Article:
I'm in Charlottetown for most of the week, teaching at the Island Media Arts "Boot Camp" for writers. I'm putting six emerging TV writers from the Atlantic Provinces through their paces. Yesterday they pitched their shows and we reworked them a bit.
Today the whole class worked as a writing room, pitching springboards for each others' shows. You can't really tell you have a show until you've worked up ten or a dozen springboards. If you have a good idea for a show, a dozen springboards should be the work of a few hours with a bunch of people, or a couple of days on your own. (See how valuable a writing room is?)
(A springboard, as you know from reading my book CRAFTY TV WRITING, is the idea for an episode in a nutshell.)
Tomorrow they're pitching springboards for THE BORDER. Yesterday we watched ep. 7, "Family Affairs" together. (You can watch it here
. No idea if it plays outside Canada.) It is one hell of an hour of TV. At the end of each act out you have a pretty good idea where the episode is going, and then it goes somewhere else more interesting. Superb. Y'all probably read Denis McGrath's blog
, and he is a fine blogger, but he is a knockout TV writer. (Please don't tell any American showrunners, or they'll steal him.)
If you live in a decent-sized city, try putting together a writing room of your own. In my book I talk about writing groups which critique each other's work, but a writing room would actually pitch stories and arcs and characters for each others' shows. You will learn much faster about writing for TV in a roomful of writers trying to turn an idea into a bunch of episodes than on your own. You'll learn from pitching your idea and seeing what people make of it, and you'll learn from trying to make your writing buddies'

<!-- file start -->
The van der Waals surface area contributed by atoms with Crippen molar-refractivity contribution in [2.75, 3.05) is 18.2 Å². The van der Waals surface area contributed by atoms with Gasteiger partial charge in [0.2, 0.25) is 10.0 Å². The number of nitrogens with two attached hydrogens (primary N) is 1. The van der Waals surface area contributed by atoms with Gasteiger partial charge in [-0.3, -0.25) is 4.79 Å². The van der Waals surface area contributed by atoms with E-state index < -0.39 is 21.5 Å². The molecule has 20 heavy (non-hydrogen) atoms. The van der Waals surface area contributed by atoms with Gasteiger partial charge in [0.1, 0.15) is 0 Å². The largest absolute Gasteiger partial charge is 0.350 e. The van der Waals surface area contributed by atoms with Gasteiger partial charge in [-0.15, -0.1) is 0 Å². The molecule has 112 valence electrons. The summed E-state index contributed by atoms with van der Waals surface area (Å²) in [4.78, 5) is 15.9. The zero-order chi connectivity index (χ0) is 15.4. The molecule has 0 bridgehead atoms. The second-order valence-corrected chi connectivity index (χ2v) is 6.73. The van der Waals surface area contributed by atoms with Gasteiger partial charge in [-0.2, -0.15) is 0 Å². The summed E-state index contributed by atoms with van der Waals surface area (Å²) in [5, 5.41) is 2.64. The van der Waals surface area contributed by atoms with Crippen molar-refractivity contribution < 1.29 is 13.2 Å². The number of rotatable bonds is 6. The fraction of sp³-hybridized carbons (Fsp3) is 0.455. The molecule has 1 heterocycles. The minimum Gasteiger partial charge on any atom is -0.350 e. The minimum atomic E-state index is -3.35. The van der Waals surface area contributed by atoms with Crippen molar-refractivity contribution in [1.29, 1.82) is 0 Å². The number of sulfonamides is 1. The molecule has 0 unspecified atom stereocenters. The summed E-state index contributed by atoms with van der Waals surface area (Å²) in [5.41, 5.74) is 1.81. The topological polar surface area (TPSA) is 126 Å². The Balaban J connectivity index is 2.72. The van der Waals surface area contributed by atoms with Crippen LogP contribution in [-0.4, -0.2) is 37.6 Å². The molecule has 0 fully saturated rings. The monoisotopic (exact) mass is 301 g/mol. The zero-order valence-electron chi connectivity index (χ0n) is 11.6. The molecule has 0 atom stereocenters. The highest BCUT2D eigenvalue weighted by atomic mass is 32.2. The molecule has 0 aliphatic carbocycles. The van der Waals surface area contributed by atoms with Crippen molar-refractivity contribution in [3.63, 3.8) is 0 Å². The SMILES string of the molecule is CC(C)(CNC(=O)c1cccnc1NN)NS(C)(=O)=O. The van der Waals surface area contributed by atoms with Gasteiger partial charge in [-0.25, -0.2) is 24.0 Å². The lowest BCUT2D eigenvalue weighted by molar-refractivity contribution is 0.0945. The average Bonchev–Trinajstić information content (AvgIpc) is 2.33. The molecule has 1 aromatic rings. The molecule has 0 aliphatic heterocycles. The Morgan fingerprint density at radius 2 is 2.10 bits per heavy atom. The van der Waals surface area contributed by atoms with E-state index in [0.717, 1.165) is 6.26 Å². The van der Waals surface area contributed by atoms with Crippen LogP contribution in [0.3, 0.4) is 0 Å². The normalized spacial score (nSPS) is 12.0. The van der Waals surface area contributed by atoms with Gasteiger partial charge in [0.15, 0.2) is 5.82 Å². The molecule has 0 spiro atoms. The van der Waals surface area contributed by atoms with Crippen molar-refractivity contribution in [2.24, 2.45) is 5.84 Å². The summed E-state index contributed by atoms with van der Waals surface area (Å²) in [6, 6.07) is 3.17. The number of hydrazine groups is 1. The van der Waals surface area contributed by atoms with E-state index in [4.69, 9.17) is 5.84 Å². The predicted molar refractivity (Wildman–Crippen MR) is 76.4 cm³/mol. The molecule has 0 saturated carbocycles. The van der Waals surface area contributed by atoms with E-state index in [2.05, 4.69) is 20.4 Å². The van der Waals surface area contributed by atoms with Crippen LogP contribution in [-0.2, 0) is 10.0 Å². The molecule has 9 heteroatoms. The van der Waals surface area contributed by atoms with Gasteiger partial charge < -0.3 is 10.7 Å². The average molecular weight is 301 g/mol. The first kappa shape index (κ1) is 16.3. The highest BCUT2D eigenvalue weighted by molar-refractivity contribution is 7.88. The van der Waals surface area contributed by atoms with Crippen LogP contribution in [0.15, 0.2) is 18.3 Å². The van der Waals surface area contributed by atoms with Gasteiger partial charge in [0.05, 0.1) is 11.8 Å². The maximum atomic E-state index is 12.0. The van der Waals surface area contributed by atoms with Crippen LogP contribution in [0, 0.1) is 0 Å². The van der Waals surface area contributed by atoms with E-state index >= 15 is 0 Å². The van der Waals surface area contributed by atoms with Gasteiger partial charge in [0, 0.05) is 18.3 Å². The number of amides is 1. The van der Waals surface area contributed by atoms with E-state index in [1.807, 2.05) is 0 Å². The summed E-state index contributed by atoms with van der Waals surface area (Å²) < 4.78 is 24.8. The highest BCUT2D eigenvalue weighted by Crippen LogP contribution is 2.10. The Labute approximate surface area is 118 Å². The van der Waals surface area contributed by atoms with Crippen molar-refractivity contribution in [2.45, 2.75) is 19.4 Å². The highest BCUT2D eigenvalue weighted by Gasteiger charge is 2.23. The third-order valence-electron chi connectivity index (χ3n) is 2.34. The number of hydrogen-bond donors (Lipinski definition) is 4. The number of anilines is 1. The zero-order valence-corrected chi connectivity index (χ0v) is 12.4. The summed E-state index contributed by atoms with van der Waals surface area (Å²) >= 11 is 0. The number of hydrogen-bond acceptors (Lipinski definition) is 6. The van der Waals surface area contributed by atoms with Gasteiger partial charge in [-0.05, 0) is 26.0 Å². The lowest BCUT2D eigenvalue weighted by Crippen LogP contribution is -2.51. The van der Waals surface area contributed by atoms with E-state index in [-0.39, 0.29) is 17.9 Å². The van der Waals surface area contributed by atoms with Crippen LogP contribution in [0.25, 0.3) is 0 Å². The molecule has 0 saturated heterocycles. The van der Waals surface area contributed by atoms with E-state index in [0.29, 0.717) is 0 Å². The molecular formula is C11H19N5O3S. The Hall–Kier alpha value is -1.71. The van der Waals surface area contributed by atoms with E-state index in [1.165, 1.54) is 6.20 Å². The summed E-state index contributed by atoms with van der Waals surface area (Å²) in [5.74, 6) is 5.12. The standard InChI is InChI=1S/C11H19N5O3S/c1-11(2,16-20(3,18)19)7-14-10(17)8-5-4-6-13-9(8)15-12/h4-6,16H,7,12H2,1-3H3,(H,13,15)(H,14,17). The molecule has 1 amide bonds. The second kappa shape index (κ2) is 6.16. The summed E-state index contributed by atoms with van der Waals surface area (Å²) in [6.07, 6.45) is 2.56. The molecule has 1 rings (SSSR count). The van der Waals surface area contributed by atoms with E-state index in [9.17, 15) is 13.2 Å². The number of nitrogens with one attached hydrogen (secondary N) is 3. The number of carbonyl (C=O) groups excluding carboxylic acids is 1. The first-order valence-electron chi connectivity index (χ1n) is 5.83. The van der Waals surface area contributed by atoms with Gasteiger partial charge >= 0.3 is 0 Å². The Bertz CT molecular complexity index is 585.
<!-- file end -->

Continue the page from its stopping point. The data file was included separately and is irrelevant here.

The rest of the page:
You will all agree -- best if you sign a written one-paragraph agreement -- that the person whose show you're working on owns all the ideas you guys come up with.
If you don't live in a major urban center with other newbie writers, you can still set up a virtual writing room with Skype
. Skype calls are free and it's easy to set up a conference call. It will not be as effective to do it text only, and it will be way less effective by email. You need the freewheeling nature of a meeting, where one person jumps on something that someone just said.
Try it, you'll like it. And if your first one doesn't work, build a new one with the best people from your first group and some newbies. Group dynamics are tricky.
Labels: blog fu, writing room